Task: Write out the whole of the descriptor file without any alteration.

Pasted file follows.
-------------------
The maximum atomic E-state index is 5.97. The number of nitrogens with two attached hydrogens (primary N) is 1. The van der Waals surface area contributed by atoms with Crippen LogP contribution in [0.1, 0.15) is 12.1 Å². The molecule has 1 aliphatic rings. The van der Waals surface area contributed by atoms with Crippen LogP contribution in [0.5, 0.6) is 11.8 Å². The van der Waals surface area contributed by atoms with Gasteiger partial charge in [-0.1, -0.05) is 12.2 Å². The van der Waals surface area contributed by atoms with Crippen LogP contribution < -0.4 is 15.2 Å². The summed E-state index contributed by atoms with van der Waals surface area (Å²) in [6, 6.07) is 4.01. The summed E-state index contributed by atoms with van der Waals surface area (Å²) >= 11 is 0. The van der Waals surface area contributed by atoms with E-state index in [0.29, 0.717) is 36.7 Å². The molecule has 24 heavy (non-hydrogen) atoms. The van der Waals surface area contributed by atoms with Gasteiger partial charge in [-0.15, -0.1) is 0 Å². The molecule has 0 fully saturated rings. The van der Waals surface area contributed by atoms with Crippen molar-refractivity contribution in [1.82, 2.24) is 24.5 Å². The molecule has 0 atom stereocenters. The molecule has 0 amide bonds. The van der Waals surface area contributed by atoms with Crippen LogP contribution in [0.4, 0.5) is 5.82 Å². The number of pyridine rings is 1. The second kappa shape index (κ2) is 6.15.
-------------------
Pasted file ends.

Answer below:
The maximum atomic E-state index is 5.97. The number of nitrogens with two attached hydrogens (primary N) is 1. The van der Waals surface area contributed by atoms with Crippen LogP contribution in [0.1, 0.15) is 12.1 Å². The molecule has 1 aliphatic rings. The van der Waals surface area contributed by atoms with Crippen LogP contribution in [0.5, 0.6) is 11.8 Å². The van der Waals surface area contributed by atoms with Gasteiger partial charge in [-0.1, -0.05) is 12.2 Å². The van der Waals surface area contributed by atoms with Crippen LogP contribution < -0.4 is 15.2 Å². The summed E-state index contributed by atoms with van der Waals surface area (Å²) in [6, 6.07) is 4.01. The summed E-state index contributed by atoms with van der Waals surface area (Å²) >= 11 is 0. The van der Waals surface area contributed by atoms with E-state index in [0.29, 0.717) is 36.7 Å². The molecule has 24 heavy (non-hydrogen) atoms. The van der Waals surface area contributed by atoms with Gasteiger partial charge in [-0.15, -0.1) is 0 Å². The molecule has 0 fully saturated rings. The van der Waals surface area contributed by atoms with Crippen molar-refractivity contribution in [1.82, 2.24) is 24.5 Å². The molecule has 0 atom stereocenters. The molecule has 0 amide bonds. The van der Waals surface area contributed by atoms with Crippen LogP contribution in [0.4, 0.5) is 5.82 Å². The number of pyridine rings is 1. The second kappa shape index (κ2) is 6.15.